- Tesla Model S Mk1 (2012-date) - If you want a used electric luxury car, this is your only choice – but it’s a good one.
Although the Tesla Model S was first shown in prototype form in March 2009, it didn’t reach production until June 2012 – four years after it was first announced.
Right-hand-drive cars didn’t arrive in the UK until June 2014, when buyers were able to choose between the 60, P85 and P85 Performance Plus; the latter got a more muscular electric motor, while the number denoted the battery pack’s size in kilowatt-hours (kWh).
The four-wheel-drive P85D of February 2015 was the first Model S with twin electric motors, and two months later the entry-level 60 was superseded by the 70D.
From July 2015 the P90D became available, while a year later the P75 and P75D replaced the 70 models. Soon afterwards, the range-topping P100D arrived, with standard air suspension.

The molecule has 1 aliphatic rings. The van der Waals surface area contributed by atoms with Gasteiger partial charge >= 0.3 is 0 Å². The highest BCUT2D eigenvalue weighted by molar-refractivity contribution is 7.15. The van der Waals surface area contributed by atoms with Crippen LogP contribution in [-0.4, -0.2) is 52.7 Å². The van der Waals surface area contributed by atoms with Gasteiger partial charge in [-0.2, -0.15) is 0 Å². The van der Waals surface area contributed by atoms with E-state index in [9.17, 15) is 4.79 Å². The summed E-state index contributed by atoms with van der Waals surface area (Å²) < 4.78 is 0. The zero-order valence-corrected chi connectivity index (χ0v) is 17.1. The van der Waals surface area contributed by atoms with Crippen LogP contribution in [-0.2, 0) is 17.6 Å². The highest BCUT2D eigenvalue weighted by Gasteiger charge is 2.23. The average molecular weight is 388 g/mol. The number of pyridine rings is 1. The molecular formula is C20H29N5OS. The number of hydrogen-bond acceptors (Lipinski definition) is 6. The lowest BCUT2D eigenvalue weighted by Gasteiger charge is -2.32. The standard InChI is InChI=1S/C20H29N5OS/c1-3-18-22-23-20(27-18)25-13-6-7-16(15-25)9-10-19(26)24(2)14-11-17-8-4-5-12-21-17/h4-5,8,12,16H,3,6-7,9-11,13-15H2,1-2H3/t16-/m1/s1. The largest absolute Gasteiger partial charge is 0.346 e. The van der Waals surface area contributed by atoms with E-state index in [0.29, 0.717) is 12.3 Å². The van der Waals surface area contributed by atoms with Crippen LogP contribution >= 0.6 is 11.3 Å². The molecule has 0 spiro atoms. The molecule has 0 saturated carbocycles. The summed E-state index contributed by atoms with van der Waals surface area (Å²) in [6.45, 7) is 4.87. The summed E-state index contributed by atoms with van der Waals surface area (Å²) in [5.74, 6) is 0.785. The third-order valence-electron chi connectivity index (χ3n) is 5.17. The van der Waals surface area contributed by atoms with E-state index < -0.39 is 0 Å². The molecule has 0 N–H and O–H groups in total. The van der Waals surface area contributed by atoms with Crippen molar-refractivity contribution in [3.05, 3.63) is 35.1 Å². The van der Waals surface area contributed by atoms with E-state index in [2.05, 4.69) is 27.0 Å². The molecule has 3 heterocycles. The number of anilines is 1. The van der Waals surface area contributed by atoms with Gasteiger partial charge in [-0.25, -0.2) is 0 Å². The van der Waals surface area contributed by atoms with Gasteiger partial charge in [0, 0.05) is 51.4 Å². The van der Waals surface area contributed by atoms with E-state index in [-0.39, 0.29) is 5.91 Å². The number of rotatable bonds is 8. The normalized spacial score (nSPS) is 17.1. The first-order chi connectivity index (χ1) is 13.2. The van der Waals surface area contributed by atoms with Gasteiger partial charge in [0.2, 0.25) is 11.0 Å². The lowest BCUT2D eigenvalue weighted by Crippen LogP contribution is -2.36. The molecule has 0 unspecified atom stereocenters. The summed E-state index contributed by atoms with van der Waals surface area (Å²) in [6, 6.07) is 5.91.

Tesla Model S reviews
- Tesla Model S in-depth review
- Tesla Model S 60D review
- Tesla Model S 70D review
- Tesla Model S 75D review
- Tesla Model S 85D review
- Tesla Model S 100D review
- Tesla Model S P85D review
- Tesla Model S P90D review
- Tesla Model S P100D review
- Tesla Model S Long Range review
- Tesla Model S long-term test review
Which one should I buy?
All Model Ss are fundamentally the same, which means you get an electrically powered hatchback with either five or seven seats; the latter version features a pair of rear-facing kids’ chairs in the boot.